a The numbers in the first line of the table – the difference between Canada and the US in average annual labour productivity growth – are equal to the sum of lines (i) through (iii), which decompose the productivity growth gap into components related to capital intensity, workforce composition and MFP (subject to rounding). (Return to reference a)

Source: Baldwin and Gu (2009).

Gap in labour productivity growth -0.3 0.4 -0.4 -1.9
(i) Capital deepening 0.4 0.8 0.2 0.1
(ii) Workforce composition 0.2 0.4 0.1 0.1
(iii) Multifactor productivity -0.9 -0.9 -0.6 -2.1
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Innovation and R&D

Investment by businesses in R&D is a key input to many kinds of innovation (Box 2.2). In view of the relatively weak R&D spending by Canadian businesses (Box 2.3), it is not surprising that MFP growth has also been weak.

The great majority of business R&D is undertaken to support defined market objectives and is thus at the "development" end of the R&D spectrum. (Activities characterized as "experimental development" make up about 80 percent of business R&D spending in Canada; see Statistics Canada 2009.) Although the business sector accounts for a much smaller percentage of total R&D in Canada than in countries such as the US, Germany, Japan or Sweden, business is nonetheless the largest R&D performer in the country, accounting for more than 50 percent of the total (OECD 2011).

Box 2.2 Defining R&D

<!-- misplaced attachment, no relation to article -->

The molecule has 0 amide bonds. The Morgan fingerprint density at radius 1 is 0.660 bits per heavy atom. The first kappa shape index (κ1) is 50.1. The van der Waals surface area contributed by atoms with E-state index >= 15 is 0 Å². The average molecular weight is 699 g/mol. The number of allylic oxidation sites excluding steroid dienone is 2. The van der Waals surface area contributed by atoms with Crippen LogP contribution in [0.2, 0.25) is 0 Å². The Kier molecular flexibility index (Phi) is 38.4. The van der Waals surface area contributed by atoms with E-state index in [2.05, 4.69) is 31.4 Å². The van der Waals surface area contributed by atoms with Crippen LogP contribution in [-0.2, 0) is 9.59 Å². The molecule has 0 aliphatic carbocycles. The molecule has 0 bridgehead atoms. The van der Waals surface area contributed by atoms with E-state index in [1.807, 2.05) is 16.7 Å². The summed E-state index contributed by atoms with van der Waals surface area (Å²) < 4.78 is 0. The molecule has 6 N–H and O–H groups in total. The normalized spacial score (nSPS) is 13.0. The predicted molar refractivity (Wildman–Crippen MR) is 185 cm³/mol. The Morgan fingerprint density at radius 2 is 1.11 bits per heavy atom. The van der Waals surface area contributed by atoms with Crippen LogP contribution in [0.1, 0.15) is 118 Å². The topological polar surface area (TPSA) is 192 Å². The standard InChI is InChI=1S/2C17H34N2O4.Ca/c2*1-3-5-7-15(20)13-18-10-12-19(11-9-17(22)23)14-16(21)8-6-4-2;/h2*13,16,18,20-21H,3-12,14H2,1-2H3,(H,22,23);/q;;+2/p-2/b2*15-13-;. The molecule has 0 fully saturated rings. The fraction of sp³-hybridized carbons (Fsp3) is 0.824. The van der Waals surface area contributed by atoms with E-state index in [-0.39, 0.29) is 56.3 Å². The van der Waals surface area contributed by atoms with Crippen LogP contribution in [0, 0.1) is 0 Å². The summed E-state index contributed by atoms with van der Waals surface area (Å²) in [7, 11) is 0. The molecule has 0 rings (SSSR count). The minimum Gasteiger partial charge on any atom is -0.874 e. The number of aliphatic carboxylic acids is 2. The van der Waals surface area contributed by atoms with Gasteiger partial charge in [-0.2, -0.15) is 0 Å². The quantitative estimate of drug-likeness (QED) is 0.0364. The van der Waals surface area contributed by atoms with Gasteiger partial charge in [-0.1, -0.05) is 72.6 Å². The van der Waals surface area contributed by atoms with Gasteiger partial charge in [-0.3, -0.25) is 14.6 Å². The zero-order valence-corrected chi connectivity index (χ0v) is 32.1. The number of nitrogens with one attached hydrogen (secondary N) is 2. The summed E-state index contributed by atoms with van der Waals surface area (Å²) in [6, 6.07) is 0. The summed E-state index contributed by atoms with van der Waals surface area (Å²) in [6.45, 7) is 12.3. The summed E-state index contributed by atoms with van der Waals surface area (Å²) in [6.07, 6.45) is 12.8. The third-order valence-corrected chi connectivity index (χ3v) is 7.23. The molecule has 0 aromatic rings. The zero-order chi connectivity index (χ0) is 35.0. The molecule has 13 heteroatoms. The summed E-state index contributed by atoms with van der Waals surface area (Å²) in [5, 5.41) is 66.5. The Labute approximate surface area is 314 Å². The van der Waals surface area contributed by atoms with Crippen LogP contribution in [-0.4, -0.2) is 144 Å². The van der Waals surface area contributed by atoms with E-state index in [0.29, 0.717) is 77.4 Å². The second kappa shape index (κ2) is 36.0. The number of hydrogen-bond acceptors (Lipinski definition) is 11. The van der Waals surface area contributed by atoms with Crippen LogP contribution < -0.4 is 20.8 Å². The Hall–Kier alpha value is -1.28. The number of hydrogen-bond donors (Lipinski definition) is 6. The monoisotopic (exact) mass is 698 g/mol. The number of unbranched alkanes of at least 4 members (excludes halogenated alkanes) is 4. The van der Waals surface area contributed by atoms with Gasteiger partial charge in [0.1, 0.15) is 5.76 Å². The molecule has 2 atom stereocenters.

The Frascati Manual (OECD 2002), first published in 1963, is the basis for the OECD's definition of R&D, which emphasizes the creation and novel use of knowledge. The measurement of R&D expenditure includes both current costs (labour costs and non-capital purchases of materials, supplies and equipment) and capital costs (land and buildings, instruments and equipment, and computer software) devoted to R&D, which covers three activities:

Basic research is experimental or theoretical work undertaken primarily to acquire new knowledge of the underlying foundation of phenomena and observable facts, without any particular application or use in view. Applied research is also original investigation undertaken in order to acquire new knowledge. It is, however, directed primarily towards a specific practical aim or objective. Experimental development is systematic work, drawing on existing knowledge gained from research and/or practical experience, which is directed to producing new materials, products or devices, to installing new processes, systems and services, or to improving substantially those already produced or installed.

(OECD 2002, p. 30)

The annual spending on R&D performed by a country's business sector is referred to as BERD (business expenditure on R&D), while that performed by the higher education sector is referred to as HERD (higher education expenditure on R&D). Reference is often made to "BERD intensity" or "HERD intensity," defined as the value of BERD or HERD expressed as a proportion of gross domestic product (GDP).

In the above definition of R&D, the emphasis on knowledge creation and novel use has important implications for the classification of scientific activities as "R&D" as distinct from "scientific or technological services." For example, the search for reserves of oil and gas qualifies as R&D only if new survey methods or techniques have been developed to undertake the search. Similarly, exploratory drilling is not R&D, but there may be cases where the development of new drilling methods or techniques would qualify as R&D.